Ana Benítez-López at the Doňana Biological Station in Seville, Spain, and her colleagues set out to settle the debate about whether the dragon and other species are mere flukes or part of a broader evolutionary pattern. The team gathered data from multiple studies to examine 1,166 island-dwelling species and 886 of their mainland counterparts. In a departure from some previous studies, the researchers drew data from diverse sources, such as museum specimens and studies unrelated to the island rule.

    The authors found widespread evidence for the island rule around the world. Shifts in body size were most extreme for mammals and reptiles on smaller, more remote islands.

     
  20. koolishman

    koolishman Top Contributor VIP

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    Ants shrink their brains for motherhood — but can enlarge them when egg-laying ends

    Ants might be small, but they have superhuman abilities, such as lifting objects that are many times their body weight. Now, researchers have found that some ants can even shrink and regrow their brains.

    When their queen dies, the female workers in a colony of Indian jumping ants (Harpegnathos saltator) engage in weeks-long battles to establish new leadership. The winners, called gamergates, start to reproduce. Their ovaries become more active — but their brains shrink by about 20%, according to research by Clint Penick at Kennesaw State University in Georgia and his colleagues.

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    To determine whether some of these changes are reversible, the scientists suppressed fertility in H. saltator gamergates. In response, most gamergates began hunting for food, a behaviour typical of worker ants devoted to foraging, and their brains expanded to reach a size roughly equal to that of foragers’ brains. Because foraging requires advanced cognitive abilities, brain re-expansion could help workers to return to forager status after they lose the battle over reproduction.

    This is the first time that reversible changes in brain size on this scale have been observed in an insect, the researchers say.
     
  21. CraigD

    CraigD Top Contributor VIP

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    New NASA Visualization Probes the Light-bending Dance of Binary Black Holes

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    A pair of orbiting black holes millions of times the Sun’s mass perform a hypnotic pas de deux in a new NASA visualization. The movie traces how the black holes distort and redirect light emanating from the maelstrom of hot gas – called an accretion disk – that surrounds each one.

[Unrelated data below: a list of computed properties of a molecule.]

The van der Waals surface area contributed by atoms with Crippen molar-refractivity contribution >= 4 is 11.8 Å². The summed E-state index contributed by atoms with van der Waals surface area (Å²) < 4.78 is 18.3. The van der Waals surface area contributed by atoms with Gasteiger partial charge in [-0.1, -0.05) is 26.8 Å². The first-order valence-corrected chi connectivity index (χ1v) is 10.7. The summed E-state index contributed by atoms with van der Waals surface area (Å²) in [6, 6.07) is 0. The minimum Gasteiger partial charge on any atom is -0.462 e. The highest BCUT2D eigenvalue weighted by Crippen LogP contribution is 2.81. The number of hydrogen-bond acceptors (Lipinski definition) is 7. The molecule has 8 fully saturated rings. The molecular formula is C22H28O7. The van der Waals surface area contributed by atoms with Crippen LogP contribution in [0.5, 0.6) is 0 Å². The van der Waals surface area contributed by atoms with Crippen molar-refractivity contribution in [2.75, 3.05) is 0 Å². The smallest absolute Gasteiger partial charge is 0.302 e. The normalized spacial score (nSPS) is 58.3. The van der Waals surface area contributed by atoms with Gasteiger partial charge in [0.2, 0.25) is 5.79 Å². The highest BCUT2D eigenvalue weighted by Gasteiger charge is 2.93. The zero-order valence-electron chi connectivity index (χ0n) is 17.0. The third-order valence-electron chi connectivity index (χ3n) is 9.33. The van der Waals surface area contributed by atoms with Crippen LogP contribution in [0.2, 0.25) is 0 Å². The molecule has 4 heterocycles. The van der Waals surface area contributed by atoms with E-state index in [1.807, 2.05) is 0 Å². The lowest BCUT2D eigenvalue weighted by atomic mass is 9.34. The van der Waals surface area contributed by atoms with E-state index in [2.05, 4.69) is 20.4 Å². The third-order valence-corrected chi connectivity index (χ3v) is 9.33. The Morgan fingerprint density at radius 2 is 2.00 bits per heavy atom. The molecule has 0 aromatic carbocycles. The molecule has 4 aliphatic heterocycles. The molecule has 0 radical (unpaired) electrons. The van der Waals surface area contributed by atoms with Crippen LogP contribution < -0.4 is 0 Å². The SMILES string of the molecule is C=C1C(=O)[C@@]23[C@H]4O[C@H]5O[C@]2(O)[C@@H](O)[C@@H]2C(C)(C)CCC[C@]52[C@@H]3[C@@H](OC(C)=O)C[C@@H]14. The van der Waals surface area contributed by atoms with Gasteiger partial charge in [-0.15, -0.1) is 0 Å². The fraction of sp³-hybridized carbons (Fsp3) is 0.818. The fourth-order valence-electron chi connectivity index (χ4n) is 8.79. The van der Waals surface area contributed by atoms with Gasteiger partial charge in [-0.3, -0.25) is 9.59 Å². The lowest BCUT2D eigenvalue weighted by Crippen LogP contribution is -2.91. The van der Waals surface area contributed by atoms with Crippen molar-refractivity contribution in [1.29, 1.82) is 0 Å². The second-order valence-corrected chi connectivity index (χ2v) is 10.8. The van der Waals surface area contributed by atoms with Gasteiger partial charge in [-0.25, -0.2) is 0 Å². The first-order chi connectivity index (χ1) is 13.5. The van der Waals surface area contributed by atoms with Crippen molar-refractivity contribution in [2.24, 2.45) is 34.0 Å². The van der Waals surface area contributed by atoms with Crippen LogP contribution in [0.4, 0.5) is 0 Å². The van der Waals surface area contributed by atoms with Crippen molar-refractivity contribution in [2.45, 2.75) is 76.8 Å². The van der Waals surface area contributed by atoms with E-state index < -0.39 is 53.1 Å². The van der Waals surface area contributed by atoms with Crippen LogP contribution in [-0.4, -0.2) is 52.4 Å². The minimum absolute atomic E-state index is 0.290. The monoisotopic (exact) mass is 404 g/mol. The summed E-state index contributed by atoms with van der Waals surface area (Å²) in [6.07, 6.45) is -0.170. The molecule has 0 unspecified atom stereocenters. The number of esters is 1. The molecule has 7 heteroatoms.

Viewed from near the orbital plane, each accretion disk takes on a characteristic double-humped look. But as one passes in front of the other, the gravity of the foreground black hole transforms its partner into a rapidly changing sequence of arcs. These distortions play out as light from both disks navigates the tangled fabric of space and time near the black holes.

    Read on...

    https://www.nasa.gov/feature/goddar...the-light-bending-dance-of-binary-black-holes
     
  22. koolishman

    koolishman Top Contributor VIP

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    Is happiness U-shaped everywhere? Age and subjective well-being in 145 countries

    Abstract

    A large empirical literature has debated the existence of a U-shaped happiness-age curve. This paper re-examines the relationship between various measures of well-being and age in 145 countries, including 109 developing countries, controlling for education and marital and labor force status, among others, on samples of individuals under the age of 70. The U-shape of the curve is forcefully confirmed, with an age minimum, or nadir, in midlife around age 50 in separate analyses for developing and advanced countries as well as for the continent of Africa. The happiness curve seems to be everywhere. While panel data are largely unavailable for this issue, and the findings using such data largely confirm the cross-section results, the paper discusses insights on why cohort effects do not drive the findings. I find the age of the minima has risen over time in Europe and the USA.

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  23. koolishman

    koolishman Top Contributor VIP

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    Mathematical technique creates synthetic hearts to identify how heart shape is possibly linked to disease

    Researchers from the School of Biomedical Engineering & Imaging Sciences have created 3D replicas of full-sized healthy adult hearts from Computed Tomography (CT) images and analyzed how cardiac shape relates to function.